Upper Mississippi River Restoration Program

Upper Mississippi River Restoration Program

Long Term Resource Monitoring


LTRM Statistics

Using Data from LTRM Nonrandom (“Fixed-Site”) Locations

The LTRM has historically collected substantial quantities of data from nonrandom locations. These locations should be viewed as ‘judgment locations,’ in that the sampling locations were selected with particular site characteristics in mind.

In LTRM parlance and in historical LTRM documents, nonrandom locations have been termed “fixed sites.” Unfortunately, this label has implicitly confused locations that were repeatedly sampled with locations that were selected using nonrandom mechanisms (as with any location, a repeatedly sampled location may be selected probabilistically or otherwise). For this reason, locations historically termed “fixed” by the LTRM may be more helpfully labeled “nonrandom."

Response information from LTRM nonrandom locations should not be used for reporting status and trend estimates for other than the sampled sites themselves. This is because the potential biases associated with selecting a nonrandom set of sampling locations are unknown and, consequently, the representativeness of the sampled locations with respect to unsampled locations in the population is also unknown. Further discussion of this topic is provided by Olsen et al. (1999) and Edwards (1998).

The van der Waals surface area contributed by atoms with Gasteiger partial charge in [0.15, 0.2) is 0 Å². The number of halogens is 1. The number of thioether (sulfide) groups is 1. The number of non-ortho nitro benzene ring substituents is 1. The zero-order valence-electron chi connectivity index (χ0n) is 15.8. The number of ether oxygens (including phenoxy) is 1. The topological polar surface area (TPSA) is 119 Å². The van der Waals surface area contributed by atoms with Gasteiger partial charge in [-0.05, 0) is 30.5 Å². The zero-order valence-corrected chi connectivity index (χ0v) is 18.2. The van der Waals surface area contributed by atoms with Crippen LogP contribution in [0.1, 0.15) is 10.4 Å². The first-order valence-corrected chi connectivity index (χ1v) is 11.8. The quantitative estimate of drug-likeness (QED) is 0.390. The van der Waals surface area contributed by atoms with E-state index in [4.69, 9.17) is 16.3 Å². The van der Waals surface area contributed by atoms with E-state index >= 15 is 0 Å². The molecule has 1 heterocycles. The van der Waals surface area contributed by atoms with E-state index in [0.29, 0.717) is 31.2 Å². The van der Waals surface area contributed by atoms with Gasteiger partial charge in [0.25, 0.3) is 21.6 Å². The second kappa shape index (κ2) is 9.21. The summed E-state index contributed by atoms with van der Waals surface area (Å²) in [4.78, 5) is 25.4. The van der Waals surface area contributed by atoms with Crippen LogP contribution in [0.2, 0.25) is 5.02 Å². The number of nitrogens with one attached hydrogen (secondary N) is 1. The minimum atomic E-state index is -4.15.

The statements above do not preclude modeling data from nonrandom locations (where, by ‘modeling,’ we mean deriving inferences based on assumptions other than those associated with the sampling design; see Statistical Models and LTRM Data). Doing so, however, requires that the authority of any model inferences rests on the reasonableness of the model rather, as is often the case with status and trend estimates, on the sampling design. Models of LTRM data may take many forms and are typically motivated by a different LTRM goal than is status and trend estimation.


Edwards, D. 1998. Issues and themes for natural resources trend and change detection. Ecological Applications 8:323–325.

Olsen, A. R., J. Sedransk, C. Gotway, W. Liggett, S. Rathbun, K. Reckhow, L. Young, and D. Edwards. 1999. Statistical issues for monitoring ecological and natural resources in the United States. Environmental Monitoring and Assessment 54:1–45.

Contact: Questions or comments may be directed to Brian Gray, LTRM statistician, Upper Midwest Environmental Sciences Center, La Crosse, Wisconsin, at brgray@usgs.gov.

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